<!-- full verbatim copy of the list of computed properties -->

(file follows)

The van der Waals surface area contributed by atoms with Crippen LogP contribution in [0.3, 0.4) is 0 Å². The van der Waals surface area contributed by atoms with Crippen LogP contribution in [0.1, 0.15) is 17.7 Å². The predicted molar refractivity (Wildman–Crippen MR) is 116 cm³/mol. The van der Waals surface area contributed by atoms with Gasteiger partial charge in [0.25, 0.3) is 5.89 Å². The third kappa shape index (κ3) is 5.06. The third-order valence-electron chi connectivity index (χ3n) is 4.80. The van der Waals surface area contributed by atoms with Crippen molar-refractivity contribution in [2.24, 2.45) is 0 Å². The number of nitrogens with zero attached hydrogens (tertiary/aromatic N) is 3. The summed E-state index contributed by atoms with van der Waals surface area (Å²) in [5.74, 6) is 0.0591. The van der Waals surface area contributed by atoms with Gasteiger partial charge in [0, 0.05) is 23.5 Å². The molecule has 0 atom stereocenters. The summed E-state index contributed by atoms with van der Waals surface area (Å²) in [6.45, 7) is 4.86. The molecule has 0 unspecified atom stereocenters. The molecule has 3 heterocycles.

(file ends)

The van der Waals surface area contributed by atoms with Crippen LogP contribution in [0.3, 0.4) is 0 Å². The van der Waals surface area contributed by atoms with Crippen LogP contribution in [0.1, 0.15) is 17.7 Å². The predicted molar refractivity (Wildman–Crippen MR) is 116 cm³/mol. The van der Waals surface area contributed by atoms with Gasteiger partial charge in [0.25, 0.3) is 5.89 Å². The third kappa shape index (κ3) is 5.06. The third-order valence-electron chi connectivity index (χ3n) is 4.80. The van der Waals surface area contributed by atoms with Crippen molar-refractivity contribution in [2.24, 2.45) is 0 Å². The number of nitrogens with zero attached hydrogens (tertiary/aromatic N) is 3. The summed E-state index contributed by atoms with van der Waals surface area (Å²) in [5.74, 6) is 0.0591. The van der Waals surface area contributed by atoms with Gasteiger partial charge in [0, 0.05) is 23.5 Å². The molecule has 0 atom stereocenters. The summed E-state index contributed by atoms with van der Waals surface area (Å²) in [6.45, 7) is 4.86. The molecule has 0 unspecified atom stereocenters. The molecule has 3 heterocycles.